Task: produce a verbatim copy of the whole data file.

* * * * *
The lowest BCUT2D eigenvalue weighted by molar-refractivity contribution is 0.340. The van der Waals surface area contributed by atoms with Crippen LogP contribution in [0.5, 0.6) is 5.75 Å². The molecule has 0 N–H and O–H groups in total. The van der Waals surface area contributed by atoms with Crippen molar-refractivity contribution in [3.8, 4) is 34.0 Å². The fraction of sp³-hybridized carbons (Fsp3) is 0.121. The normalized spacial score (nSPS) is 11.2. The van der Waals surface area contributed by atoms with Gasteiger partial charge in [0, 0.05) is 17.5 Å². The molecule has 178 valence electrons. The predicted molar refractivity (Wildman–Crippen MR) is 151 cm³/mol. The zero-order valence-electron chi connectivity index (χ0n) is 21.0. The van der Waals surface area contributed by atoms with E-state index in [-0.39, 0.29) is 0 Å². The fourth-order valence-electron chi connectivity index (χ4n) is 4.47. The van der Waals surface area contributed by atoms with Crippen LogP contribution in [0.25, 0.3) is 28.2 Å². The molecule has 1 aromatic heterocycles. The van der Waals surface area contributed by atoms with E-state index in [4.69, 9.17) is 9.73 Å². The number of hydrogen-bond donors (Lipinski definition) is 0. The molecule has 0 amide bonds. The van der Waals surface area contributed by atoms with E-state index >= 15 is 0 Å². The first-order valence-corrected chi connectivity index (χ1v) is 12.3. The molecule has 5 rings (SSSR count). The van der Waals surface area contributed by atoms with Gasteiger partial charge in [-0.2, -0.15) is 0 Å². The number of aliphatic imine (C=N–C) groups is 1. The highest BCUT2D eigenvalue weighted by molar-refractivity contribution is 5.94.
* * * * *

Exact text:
The lowest BCUT2D eigenvalue weighted by molar-refractivity contribution is 0.340. The van der Waals surface area contributed by atoms with Crippen LogP contribution in [0.5, 0.6) is 5.75 Å². The molecule has 0 N–H and O–H groups in total. The van der Waals surface area contributed by atoms with Crippen molar-refractivity contribution in [3.8, 4) is 34.0 Å². The fraction of sp³-hybridized carbons (Fsp3) is 0.121. The normalized spacial score (nSPS) is 11.2. The van der Waals surface area contributed by atoms with Gasteiger partial charge in [0, 0.05) is 17.5 Å². The molecule has 178 valence electrons. The predicted molar refractivity (Wildman–Crippen MR) is 151 cm³/mol. The zero-order valence-electron chi connectivity index (χ0n) is 21.0. The van der Waals surface area contributed by atoms with E-state index in [-0.39, 0.29) is 0 Å². The fourth-order valence-electron chi connectivity index (χ4n) is 4.47. The van der Waals surface area contributed by atoms with Crippen LogP contribution in [0.25, 0.3) is 28.2 Å². The molecule has 1 aromatic heterocycles. The van der Waals surface area contributed by atoms with E-state index in [4.69, 9.17) is 9.73 Å². The number of hydrogen-bond donors (Lipinski definition) is 0. The molecule has 0 amide bonds. The van der Waals surface area contributed by atoms with E-state index >= 15 is 0 Å². The first-order valence-corrected chi connectivity index (χ1v) is 12.3. The molecule has 5 rings (SSSR count). The van der Waals surface area contributed by atoms with Gasteiger partial charge in [-0.2, -0.15) is 0 Å². The number of aliphatic imine (C=N–C) groups is 1. The highest BCUT2D eigenvalue weighted by molar-refractivity contribution is 5.94.